The Telia Rumal, known by many names such as chowkas, pocket square, and Asia rumal, points to the cloth with motifs formed by an exacting process of tying, and dyeing the yarn prior to weaving. The word Telia is a derivative of tel (oil) that is often used in softening the yarn in preparation for dyeing, while rumal literally translates to a handkerchief. Jella is among a handful of people who continue to weave the Telia Rumal fabric. “Making the unmistakable red, white and dark fabric can take close to a month. Making the design is a tedious process.''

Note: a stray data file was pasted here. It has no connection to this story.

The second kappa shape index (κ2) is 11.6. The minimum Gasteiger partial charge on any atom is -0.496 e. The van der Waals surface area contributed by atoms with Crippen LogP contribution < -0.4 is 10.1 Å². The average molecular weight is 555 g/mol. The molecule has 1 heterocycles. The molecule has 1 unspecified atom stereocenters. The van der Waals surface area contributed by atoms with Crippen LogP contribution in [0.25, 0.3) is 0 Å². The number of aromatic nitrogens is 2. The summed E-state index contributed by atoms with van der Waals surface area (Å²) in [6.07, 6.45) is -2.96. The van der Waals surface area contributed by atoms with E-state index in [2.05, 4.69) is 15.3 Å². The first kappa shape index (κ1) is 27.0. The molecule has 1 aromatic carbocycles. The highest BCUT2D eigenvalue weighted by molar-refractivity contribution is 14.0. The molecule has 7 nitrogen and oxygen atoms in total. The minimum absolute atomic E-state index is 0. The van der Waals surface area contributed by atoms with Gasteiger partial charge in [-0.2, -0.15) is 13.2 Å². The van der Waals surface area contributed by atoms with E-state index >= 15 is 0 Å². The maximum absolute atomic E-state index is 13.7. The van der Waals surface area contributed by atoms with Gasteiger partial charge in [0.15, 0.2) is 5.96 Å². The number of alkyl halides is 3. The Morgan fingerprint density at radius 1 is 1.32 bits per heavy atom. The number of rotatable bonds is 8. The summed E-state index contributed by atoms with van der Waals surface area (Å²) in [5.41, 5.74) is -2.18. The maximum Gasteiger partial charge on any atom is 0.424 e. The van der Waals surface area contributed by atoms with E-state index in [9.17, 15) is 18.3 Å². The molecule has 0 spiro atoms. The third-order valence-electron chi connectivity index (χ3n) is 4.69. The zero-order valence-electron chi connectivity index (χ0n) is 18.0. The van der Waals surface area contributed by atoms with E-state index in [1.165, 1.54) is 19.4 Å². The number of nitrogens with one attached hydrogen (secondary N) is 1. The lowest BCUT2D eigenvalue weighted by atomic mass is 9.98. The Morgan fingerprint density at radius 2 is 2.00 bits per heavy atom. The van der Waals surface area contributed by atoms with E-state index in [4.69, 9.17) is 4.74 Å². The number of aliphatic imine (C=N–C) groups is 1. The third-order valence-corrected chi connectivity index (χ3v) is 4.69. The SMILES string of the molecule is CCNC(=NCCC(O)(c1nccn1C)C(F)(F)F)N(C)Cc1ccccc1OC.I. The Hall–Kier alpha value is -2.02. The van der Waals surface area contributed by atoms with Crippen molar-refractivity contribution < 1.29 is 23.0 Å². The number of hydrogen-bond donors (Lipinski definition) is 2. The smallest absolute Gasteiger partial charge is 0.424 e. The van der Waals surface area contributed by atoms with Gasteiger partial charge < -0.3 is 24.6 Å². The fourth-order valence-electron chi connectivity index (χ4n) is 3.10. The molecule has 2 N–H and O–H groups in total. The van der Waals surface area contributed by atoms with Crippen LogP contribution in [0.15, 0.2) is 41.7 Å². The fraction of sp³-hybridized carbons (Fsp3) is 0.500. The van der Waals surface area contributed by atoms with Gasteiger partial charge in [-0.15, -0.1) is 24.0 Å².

The Telia Rumal is a two fold Ikat weave. The word Ikat is derived from the Malay-Indonesian word mang-ikat, which means ‘to tie or bunch’, as the yarn that goes into the weave is tied and coloured before being woven. Telia originates from tel (oil) in Chirala, a beach front town in the Guntur area of Andhra Pradesh, where the Telia Rumal was woven in the 19th century. The yarn is treated with a mixture of castor ash and oil to help retain its color and lend it cooling properties. The word rumal (handkerchief) stuck as the textile is square with geometric patterns is utilized as headgear. According to Jella, the Indian mulberry or aal is used for the particular red tone of the fabric.
The properties of tel and the tradition of rumal make the Telia Rumal a distinctive form.